Fisher Law Corporation’s Frequently Asked Questions

The following are select subjects which are representative of the type of law we practice. Peruse the articles: If you don't find a subject that interests you, call us or e-mail us with your request.

Notice: The information contained in these articles is designed to provide accurate information in regard to the subject matters covered and is made available with the understanding that the information provided does not constitute the rendering of legal or professional services. All information is of a general nature, is specific to California law only, and is not intended to to replace professional or legal advice. Each person’s situation is unique and the information contained herein cannot be applied to any individual’s situation. If legal advise is required, the services of a professional should be sought.

What is an all-inclusive deed of trust? »

What is CERCLA? »

How does a condominium differ from a house? »

What are Covenants that run with the land? »

What is a deed in lieu of foreclosure? »

What are easements? »

What are Encroachments? »

How does escrow work? »

What is fire and flood insurance? »

How do foreclosures work? »

What are the different forms of doing business? »

What do trade terms mean? »

What are liquidated damages in real property contracts? »

What is a Lis Pendens? »

How do loan modifications work? »

What is a Mechanic’s Lien? »

How does a Multiple Listing Service work? »

What is an off-shore trust? »

How do real property taxes work? »

What is Procuring Cause? »

What is a Quitclaim Deed? »

What is RESPA? »

Who bears the risk of loss during escrow? »

What are second deeds of trust? »

What is the Statute of Frauds? »

What is Statute of Limitations on Debts Secured By a Mortgage? »

Does a buyer’s broker have a duty to inspect? »

What is The Parol Evidence Rule? »

What is Adverse Possession? »


Q. Does a buyer’s broker have a duty to inspect?

A. Since the 1950s, the courts and the legislature have continuously expanded the duties imposed on real estate brokers exposing them to broad liability. Lawyers have been quick to pick up on this trend to amplify liability, and it is now commonplace for both the seller’s and buyer’s broker to find herself or himself enveloped in litigation. Sometimes, regardless of the nature of the dispute, the brokers are pulled into litigation for their perceived “deep pockets.” A more recent trend is developing where the cooperating or buyer’s broker is finding herself or himself embroiled in litigation for misrepresentations or omissions of the seller where the buyer’s broker knew or should have known of the misrepresentations or omissions.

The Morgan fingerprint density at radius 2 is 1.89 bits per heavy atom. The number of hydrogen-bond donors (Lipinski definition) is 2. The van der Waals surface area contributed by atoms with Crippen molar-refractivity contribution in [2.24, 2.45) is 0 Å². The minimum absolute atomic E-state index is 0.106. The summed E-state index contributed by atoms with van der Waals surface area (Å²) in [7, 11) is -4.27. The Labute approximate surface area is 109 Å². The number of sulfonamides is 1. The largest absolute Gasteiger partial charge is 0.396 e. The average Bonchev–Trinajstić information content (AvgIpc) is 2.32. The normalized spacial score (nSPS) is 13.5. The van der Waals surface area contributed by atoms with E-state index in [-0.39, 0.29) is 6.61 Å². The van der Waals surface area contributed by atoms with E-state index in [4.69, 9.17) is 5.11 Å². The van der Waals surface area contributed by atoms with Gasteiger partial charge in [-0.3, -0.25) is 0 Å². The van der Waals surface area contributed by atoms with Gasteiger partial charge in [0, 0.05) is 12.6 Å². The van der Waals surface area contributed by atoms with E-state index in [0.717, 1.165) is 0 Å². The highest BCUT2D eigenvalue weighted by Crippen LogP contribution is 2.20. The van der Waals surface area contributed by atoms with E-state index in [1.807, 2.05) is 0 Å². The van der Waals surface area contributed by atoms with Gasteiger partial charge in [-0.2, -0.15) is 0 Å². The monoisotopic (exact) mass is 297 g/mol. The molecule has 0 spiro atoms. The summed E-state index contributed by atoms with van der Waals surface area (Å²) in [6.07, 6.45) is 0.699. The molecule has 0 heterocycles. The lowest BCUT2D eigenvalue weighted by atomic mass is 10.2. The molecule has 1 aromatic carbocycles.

This article explores the developing duty to inspect imposed by the courts and the legislature on the buyer’s brokers and focuses on one case example found within our own backyard.

The Real Estate Agency Relationship

Real estate agency relationships are created, controlled and defined by a combination of real estate and agency law. The term “agent” is generally defined as “... one who represents another, called the principal, in dealings with third persons.” In the context of real estate transactions, an individual licensed as a salesperson does not personally become the agent of the principal, but rather, the salesperson’s actions flow through the broker under whom the salesperson is licensed such that the agency relationship runs between the principal and the broker.